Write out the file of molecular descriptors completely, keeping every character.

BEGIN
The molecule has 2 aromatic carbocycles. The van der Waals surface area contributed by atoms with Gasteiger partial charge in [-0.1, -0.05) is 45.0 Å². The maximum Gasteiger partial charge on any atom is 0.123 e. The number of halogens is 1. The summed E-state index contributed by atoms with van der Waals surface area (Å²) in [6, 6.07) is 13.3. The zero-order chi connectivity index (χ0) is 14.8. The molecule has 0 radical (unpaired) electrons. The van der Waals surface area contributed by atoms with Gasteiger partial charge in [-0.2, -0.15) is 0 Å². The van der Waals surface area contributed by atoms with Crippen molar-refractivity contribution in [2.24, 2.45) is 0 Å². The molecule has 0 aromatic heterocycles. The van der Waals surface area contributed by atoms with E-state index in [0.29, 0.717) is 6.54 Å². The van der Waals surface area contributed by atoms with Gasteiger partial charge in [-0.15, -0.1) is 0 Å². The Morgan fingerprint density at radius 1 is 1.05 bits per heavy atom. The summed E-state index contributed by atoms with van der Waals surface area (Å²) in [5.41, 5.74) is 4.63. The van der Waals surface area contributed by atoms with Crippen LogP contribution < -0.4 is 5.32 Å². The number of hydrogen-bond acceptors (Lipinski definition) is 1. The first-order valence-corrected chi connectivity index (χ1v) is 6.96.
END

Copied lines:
The molecule has 2 aromatic carbocycles. The van der Waals surface area contributed by atoms with Gasteiger partial charge in [-0.1, -0.05) is 45.0 Å². The maximum Gasteiger partial charge on any atom is 0.123 e. The number of halogens is 1. The summed E-state index contributed by atoms with van der Waals surface area (Å²) in [6, 6.07) is 13.3. The zero-order chi connectivity index (χ0) is 14.8. The molecule has 0 radical (unpaired) electrons. The van der Waals surface area contributed by atoms with Gasteiger partial charge in [-0.2, -0.15) is 0 Å². The van der Waals surface area contributed by atoms with Crippen molar-refractivity contribution in [2.24, 2.45) is 0 Å². The molecule has 0 aromatic heterocycles. The van der Waals surface area contributed by atoms with E-state index in [0.29, 0.717) is 6.54 Å². The van der Waals surface area contributed by atoms with Gasteiger partial charge in [-0.15, -0.1) is 0 Å². The Morgan fingerprint density at radius 1 is 1.05 bits per heavy atom. The summed E-state index contributed by atoms with van der Waals surface area (Å²) in [5.41, 5.74) is 4.63. The van der Waals surface area contributed by atoms with Crippen LogP contribution < -0.4 is 5.32 Å². The number of hydrogen-bond acceptors (Lipinski definition) is 1. The first-order valence-corrected chi connectivity index (χ1v) is 6.96.